Chunghwa Picture Tubes, Ltd. - Company Profile, Information, Business Description, History, Background Information on Chunghwa Picture Tubes, Ltd.

1127 Hopin Road
Danan Village, Padeh City

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Corporate Vision: Be the global leader for visual telecommunication p roducts and the all-rounded innovator for optoelectronic technique.

History of Chunghwa Picture Tubes, Ltd.

Chungwha Picture Tubes, Ltd. (CPT) is one of Taiwan's, and the world' s, leading manufacturers of thin-film transistor liquid crystal displ ays, or TFT-LCDs. Ranked number three in the Taiwan TFT panel market, the company is also a leading producer of cathode ray tubes (CRTs), color picture tubes, and electron guns used for CRT-based monitors an d televisions. While those markets represent the group's traditional business, CPT responded quickly to the rise of flat-panel technologie s at the dawn of the 21st century, embracing both LCD and plasma-base d technologies. The company has manufacturing operations in Taiwan (i ncluding a 6G plant expected to reach full production by the end of 2 005) and in mainland China and Malaysia. Listed on the Taiwan Stock E xchange, CPT was founded by Taiwan's Tatung Corporation, which remain s its major shareholder with more than 32 percent of the company's st ock. The bruising competition with Japanese and especially Korean fla t-panel producers has left CPT, like most of the Taiwanese flat-panel sector, struggling to keep up and maintain profitability. As a resul t, CPT has long been rumored to be seeking a merger with a fellow Tai wanese LCD producer in order to gain greater scale. In 2004, CPT post ed sales of TWD 117 billion ($3.67 billion).

Tatung Offshoot in the 1970s

Chungwha Picture Tubes had its origins as an offshoot of the fast-gro wing Tatung Corporation, one of the motors of Taiwan's industrial dev elopment in the second half of the 20th century. Tatung's roots lay i n the post-World War I period, when Shan-Chih Lin went into business, founding the Shan-Chih Business Association in 1918. Lin's business flourished and by 1939 Lin's interests had grown to include the newly founded Tatung Iron Works. That company became known as Tatung Steel and Machinery Corporation following World War II.

Tatung was to play an important role in the development of the new Ta iwanese state in the 1950s. The company diversified, adding an applia nce manufacturing component. In 1949, Tatung launched production of i ts first appliance, an electric fan. That product soon brought the co mpany to the export market, with its first international sales shippi ng to the Philippines.

By the early 1960s, Tatung had added refrigerators and automatic stea mers to its list of appliances. The company then began construction o f two new factories, one for the production of air conditioners, and another for the manufacture of television sets. This latter category represented Tatung's introduction to the large electronics sector. Pr oduction of televisions began in 1964; the following year, the compan y incorporated a new subsidiary, Tatung Electronics.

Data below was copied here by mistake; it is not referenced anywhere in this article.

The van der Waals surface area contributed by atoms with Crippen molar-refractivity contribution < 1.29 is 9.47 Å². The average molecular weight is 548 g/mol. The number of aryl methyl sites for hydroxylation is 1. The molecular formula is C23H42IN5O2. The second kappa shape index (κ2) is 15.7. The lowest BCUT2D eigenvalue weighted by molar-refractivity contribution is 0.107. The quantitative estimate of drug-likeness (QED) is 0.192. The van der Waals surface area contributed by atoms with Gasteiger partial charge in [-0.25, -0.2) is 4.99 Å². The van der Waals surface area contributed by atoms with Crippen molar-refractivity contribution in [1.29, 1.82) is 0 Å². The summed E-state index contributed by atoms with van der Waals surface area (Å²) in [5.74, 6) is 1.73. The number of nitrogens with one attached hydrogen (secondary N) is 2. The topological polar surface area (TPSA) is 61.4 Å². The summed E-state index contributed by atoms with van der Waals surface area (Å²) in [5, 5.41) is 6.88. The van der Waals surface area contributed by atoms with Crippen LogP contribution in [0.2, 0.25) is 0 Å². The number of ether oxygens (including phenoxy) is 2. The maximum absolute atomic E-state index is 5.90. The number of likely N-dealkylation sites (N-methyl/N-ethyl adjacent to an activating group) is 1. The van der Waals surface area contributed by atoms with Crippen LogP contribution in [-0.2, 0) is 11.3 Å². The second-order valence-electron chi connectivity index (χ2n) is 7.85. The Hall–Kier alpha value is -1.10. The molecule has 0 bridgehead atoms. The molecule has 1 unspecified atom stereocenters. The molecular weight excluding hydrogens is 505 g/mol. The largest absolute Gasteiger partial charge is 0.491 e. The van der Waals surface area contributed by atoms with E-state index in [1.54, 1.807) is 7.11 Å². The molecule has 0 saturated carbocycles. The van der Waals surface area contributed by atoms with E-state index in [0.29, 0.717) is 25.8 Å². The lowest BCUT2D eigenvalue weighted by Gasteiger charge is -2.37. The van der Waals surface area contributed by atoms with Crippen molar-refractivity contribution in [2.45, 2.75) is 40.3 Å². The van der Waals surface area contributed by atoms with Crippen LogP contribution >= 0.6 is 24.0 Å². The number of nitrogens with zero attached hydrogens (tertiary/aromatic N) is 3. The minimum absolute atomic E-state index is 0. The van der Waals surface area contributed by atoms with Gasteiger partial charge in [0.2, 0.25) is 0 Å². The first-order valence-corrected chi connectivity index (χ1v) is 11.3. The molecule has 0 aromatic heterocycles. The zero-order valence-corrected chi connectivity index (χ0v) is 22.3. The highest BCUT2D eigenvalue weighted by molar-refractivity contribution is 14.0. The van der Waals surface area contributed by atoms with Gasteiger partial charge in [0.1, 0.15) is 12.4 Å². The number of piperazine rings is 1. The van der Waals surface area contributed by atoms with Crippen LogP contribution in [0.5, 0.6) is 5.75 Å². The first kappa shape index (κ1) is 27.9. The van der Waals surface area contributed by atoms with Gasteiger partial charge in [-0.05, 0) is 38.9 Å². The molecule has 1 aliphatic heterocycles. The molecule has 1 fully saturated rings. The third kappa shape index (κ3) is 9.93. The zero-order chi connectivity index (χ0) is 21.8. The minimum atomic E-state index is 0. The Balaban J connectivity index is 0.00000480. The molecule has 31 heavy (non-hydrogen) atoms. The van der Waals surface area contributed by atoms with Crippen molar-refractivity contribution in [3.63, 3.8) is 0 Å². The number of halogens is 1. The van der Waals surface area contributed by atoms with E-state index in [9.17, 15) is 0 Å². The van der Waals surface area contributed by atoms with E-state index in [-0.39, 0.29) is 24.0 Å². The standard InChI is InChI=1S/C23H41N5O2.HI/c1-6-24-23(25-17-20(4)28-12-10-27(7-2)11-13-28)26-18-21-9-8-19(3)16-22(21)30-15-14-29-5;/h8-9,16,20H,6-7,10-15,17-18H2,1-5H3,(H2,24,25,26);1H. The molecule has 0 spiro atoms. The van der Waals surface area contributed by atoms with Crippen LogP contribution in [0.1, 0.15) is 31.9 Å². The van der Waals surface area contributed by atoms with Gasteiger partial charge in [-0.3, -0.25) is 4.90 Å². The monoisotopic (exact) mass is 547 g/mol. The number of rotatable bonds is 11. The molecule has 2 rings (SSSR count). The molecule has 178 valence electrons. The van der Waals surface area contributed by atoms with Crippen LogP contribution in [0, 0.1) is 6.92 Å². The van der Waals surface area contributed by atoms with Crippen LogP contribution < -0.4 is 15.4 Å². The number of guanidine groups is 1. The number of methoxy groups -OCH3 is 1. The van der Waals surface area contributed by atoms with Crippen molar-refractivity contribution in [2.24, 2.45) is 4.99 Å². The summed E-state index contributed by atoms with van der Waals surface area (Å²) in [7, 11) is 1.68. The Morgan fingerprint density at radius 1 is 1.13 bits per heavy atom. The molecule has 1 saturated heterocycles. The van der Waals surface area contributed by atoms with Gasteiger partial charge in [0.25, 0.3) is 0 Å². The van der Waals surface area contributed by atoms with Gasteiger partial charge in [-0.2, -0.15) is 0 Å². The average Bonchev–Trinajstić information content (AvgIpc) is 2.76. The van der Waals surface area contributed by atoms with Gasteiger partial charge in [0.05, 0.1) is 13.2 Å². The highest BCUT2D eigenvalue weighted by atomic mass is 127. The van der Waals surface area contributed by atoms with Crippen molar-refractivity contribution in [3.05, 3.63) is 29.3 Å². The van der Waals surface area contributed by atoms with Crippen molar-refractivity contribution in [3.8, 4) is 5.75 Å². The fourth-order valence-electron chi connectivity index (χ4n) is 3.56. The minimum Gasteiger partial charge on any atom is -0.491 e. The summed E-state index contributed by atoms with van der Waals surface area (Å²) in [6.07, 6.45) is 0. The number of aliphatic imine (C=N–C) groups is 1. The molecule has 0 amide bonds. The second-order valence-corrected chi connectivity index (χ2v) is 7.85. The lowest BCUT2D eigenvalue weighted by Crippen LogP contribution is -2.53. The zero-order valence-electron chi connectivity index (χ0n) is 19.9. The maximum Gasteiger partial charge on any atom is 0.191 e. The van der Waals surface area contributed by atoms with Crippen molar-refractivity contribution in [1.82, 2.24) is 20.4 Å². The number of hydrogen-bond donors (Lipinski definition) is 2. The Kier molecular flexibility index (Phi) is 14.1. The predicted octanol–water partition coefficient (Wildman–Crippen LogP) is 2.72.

By 1968, Tatung had extended its television production expertise to t he production of color televisions. The company also began to explore the potential for broadening its technology, namely for the producti on of the cathode ray tubes at the heart of the television industry. This effort led the company to create a new dedicated subsidiary, Chu ngwha Picture Tubes (CPT), in 1970. Construction of the company's fir st production facility in Taoyuan began in 1971.

CPT initially focused on the black and white tube sector, launching a test production run in 1972. By 1973, the company had perfected its production technique, and began full-scale production. CPT's prior ex port experience enabled it to gain a solid foothold in international markets, shipping CRTs to the Americas and to Europe, as well as to T hailand and other Asian markets. In 1974, as well, CPT added producti on of another important television component, the electron gun. In th at year, the group's tubes received certification by the United State s, giving the company entry into that market as well.

The rise of new graphics-based computers in the late 1970s gave CPT a fresh outlet for its cathode ray tubes. While computer monitors rema ined black and white, the television market had by then largely switc hed over to the color television standard. CPT responded by launching production of its own color CRTs at a new dedicated production facil ity in Taoyuan in 1978. Sales of the new tubes were swift; by the ear ly 1980s, the company had produced more than one million color CRTs.

The Taiwanese government adopted a new policy in the early 1980s of e ncouraging Taiwan's shift away from its position as a low-cost, low-t echnology industrial producer toward a high-technology model. Tatung and CPT responded by expanding their operations to include the fast-g rowing computer sector, and especially the personal computer market. In 1983, CPT sought to extend its own display expertise into a new an d promising display type, a flat-panel display based on liquid crysta ls. Whereas liquid crystals had been discovered in the 19th century, practical applications of the material only appeared toward the end o f the 1960s, when RCA in the United States developed the first liquid crystal displays. By the end of the 1970s, however, Japan had become the focal point for LCD technologies.

Chungwha became the first Taiwanese company to attempt to enter the L CD market in 1983. Yet CPT proved unable to develop the necessary tec hnology on its own, and the Japanese LCD industry jealously guarded i ts own technology advantage. Instead CPT returned its focus to the CR T market. In 1985, the company succeeded in developing a technology t ransfer partnership with Japan's Toshiba, not for the production of L CDs, but rather for the production of 14-inch color CRTs for computer and other monitor displays. By the end of that year, CPT had begun p roducing medium-resolution 14-inch CRTs as well as related components .